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BPA- Another Toxin in Our Foodchain

July 28, 2010

BisPhenol A or BPA is a controversial organic molecule which is extensively being used in our day to day life in a variety of products and many studies including recent FDA report has shown safety and health concerns. BPA has been in use since 1936, when it was used as synthetic hormone, but now it’s extensively used for making transparent plastic products such as baby bottles, water bottles, dental fillings, lining inside the canned food containers etc. BPA is used as a building block in many of these plastics and linings, which can decompose under certain temperatures or in presence of acids and thus can leech in to the food and enter your food cycle. Even though BPA is not much of hazard in the environment, but when inside the body it can be very harmful, especially to babies, due to it’s hormones mimicking properties. It can cause developmental problems in babies, neurological disorders, reproductive disorders, cancer related risks, diabetes and heart related disorders. There is lot of debate going on about the use of BPA and how to regulate it. Current regulations states that low doses of BPA is not toxic and of course much of the scientific studies backed by the industry says the same. But independent scientific studies reveal opposite results and number of these results have been growing. Recent study showed that even the receipts from grocery stores, ATM machines contain BPA and which can be retained on the skin or even can get absorbed in the skin and can have potential negative health effects. So try not to let these receipts interact with the open food items in your grocery bag and ofcourse wash your hands!

While, more research needs to be done as well as alternatives need to be found out for replacing BPA from our food cycle, we can take our own measures to safeguard ourselves and our loved ones. Since kids and babies are most affected, we should give more attention to what baby products we are using. Look out for BPA free products in ToysRus  and other places including toys, baby bottles, baby formula containers etc. But again, BPA free products might be just a marketing gimmick by the companies as well, so be cautious. For grownups, reduce canned food diets which is not that healthy anyway and that can reduce your exposure to BPA as well.  Here are some of the recommendations from NIH/CDC regarding preventing exposure to BPA:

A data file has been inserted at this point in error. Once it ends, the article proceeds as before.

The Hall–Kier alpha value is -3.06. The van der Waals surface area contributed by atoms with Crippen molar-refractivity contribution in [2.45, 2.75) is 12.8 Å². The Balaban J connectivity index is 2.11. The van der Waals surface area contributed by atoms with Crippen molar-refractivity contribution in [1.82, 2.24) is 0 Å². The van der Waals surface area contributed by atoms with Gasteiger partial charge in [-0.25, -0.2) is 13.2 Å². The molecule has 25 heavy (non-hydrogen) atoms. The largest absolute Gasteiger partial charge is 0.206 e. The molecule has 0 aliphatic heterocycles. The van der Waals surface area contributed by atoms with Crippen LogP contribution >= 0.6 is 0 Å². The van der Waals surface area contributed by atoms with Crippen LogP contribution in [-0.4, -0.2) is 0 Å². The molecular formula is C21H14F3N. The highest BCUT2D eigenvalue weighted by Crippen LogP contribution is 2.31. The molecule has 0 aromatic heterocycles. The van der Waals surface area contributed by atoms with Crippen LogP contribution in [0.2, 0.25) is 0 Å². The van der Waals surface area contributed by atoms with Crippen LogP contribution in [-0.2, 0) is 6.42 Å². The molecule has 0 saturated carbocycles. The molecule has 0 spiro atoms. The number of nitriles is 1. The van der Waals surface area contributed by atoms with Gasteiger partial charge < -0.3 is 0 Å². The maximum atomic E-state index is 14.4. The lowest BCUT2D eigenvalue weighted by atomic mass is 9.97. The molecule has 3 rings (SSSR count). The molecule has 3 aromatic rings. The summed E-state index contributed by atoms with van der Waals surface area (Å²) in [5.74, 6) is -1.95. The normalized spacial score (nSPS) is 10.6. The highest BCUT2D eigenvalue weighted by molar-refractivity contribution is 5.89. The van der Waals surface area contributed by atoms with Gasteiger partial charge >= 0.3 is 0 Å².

• Don’t microwave polycarbonate plastic food containers. Polycarbonate is strong and durable, but over time it may break down from repeated use at high temperatures.
• Avoid plastic containers with the #7 on the bottom
• Don’t wash polycarbonate plastic containers in the dishwasher with harsh detergents.
• Reduce your use of canned foods. Eat fresh or frozen foods.
• When possible, opt for glass, porcelain or stainless steel containers, particularly for hot food or liquids.
• Use infant formula bottles that are BPA free and look for toys that are labeled BPA-free.

Since, I am not an expert on BPA nor have read many detailed peer-reviewed research articles, it’s suggested that people who are concerned about this, should read more reports and make their own decisions about how to reduce BPA intake. I will provide here few of the links which can help.

  1. FDA report on BPA in Food
  2. Environmental Working group: Detailed report
  3. Environment Califronia
  4. BiPhenolA Wikipedia
  5. NIH/CDC BPA Factsheet
  6. BPA in store Receipts

Picture credit: Flickr user gozalewis | Used under Creative Commons License

Filed under: Children,Environment,Research

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